Now for my 11 for the next Ashes. It is quite similar, with a couple of changes.

1. Shaun Marsh

2. Phillip Hughes

3. Usman Khawaja

4. Shane Watson

5. Michael Clarke

6. Cameron White (c)

7. Tim Paine

8. Steve Smith

9. Mitchell Johnson

10. Peter Siddle

11. Josh Hazelwood

12. Trent Copeland

13. James Pattinson

14. Steve O’Keefe

15. Chris Lynn

16. Matthew Wade

17. Mitchell Marsh

A very similar side, so not as much explanation needed. Unfortunately I couldn’t find any room for Doug Bollinger in my side, so he misses out as we push to the future. Hughes returns after two great First Class summers, White takes over from Haddin as captain, as he is a proven leader, successful on countless occasions with Victoria, as opposed to Clarke, who has has only limited success outside of Twenty20 games. Paine is the obvious replacement for Haddin, and is the vice-captain. Wade comes in as the next in line, and has done well for Victoria since moving from Tasmania. Hazelwood comes in, as he is a McGrath like bowler, and with a couple of years of Shield cricket under his belt, ready for Test cricket. Smith would hopefully develop his bowling at NSW level, and grow into Australia’s spinning replacement as well as a great batsman. The remaining reserves are similar, with Mitchell Marsh touring to help his development to replace Watson or Clarke in the middle order as an all-rounder.

These are just my suggestions, but realistically something big needs to happen. The rest of the world seems to have worked out how to differentiate between Test and Twenty20 cricket, whilst Australia languishes closer to the second tier of Test cricket than the top. There is a need for administrative change, and a change of approach to the coaching of players. I’m not entirely sure of what is specifically required, but I’d love to see Steve Waugh, Shane Warne, Justin Langer and Glenn McGrath in the set-up. The players can receive technical advice from more specific sources, and have the players around the team as more mindset and group approaches rather than differentiated. If you look at the way the English bowlers bowled together, and the strong group mentality they had, that is what is successful. Previously Australia had this, with players like Andy Bichel, Michael Kasprowicz, Darren Lehmann and Stuart MacGill being able to shift in and out of the team in a seamless fashion. England did that this summer, but Australia failed to do this. Changes seemed rigid and players were trying to prove themselves rather than win the game as a team. As I said, this is just my opinion, but I know something drastic needs to be done, rather than simply dismissing it as something we will naturally get out of.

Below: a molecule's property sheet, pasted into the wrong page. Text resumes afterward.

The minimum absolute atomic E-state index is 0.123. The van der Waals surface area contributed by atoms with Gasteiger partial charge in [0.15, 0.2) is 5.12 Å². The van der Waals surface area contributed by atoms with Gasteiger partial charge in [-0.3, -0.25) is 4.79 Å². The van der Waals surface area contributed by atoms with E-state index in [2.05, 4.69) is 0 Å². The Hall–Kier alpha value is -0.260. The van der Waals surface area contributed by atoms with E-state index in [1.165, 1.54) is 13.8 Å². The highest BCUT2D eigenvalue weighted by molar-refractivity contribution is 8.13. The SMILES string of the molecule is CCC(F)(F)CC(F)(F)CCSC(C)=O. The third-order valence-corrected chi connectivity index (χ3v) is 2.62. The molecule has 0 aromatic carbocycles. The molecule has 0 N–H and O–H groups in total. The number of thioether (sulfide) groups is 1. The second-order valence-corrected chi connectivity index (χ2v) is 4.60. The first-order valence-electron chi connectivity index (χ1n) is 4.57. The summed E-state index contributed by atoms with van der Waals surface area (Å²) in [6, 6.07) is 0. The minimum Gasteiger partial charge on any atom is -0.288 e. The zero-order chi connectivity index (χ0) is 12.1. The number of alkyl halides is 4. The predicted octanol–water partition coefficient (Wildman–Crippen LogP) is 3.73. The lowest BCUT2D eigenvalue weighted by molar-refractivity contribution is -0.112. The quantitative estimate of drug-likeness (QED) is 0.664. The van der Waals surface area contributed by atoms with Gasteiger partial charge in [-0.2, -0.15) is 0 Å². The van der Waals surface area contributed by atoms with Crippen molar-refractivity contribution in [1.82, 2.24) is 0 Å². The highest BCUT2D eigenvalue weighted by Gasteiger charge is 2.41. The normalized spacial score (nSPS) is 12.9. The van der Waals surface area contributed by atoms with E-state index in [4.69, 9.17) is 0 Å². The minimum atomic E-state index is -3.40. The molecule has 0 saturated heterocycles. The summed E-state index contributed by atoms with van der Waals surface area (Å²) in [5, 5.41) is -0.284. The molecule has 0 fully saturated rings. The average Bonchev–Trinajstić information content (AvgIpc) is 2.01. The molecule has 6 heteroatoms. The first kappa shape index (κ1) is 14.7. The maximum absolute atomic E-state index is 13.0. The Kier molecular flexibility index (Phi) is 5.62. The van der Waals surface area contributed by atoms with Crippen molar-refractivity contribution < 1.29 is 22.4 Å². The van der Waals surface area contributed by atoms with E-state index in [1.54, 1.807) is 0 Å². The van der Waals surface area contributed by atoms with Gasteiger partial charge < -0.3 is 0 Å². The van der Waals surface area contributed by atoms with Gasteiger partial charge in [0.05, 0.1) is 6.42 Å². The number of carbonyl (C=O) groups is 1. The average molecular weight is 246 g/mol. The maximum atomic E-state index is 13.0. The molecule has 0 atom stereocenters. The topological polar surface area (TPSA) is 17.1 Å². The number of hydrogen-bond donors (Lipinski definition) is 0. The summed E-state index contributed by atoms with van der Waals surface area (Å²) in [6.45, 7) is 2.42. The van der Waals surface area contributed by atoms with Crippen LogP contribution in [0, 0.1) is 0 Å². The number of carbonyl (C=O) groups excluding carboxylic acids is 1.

I’d like to know everyone else’s opinions, so leave a comment, or send us an email at whosplayingwho@gmail.com, and tell me your squads for the Sri Lanka series, and the next Ashes, or what you think needs to be done with the Australian line-up.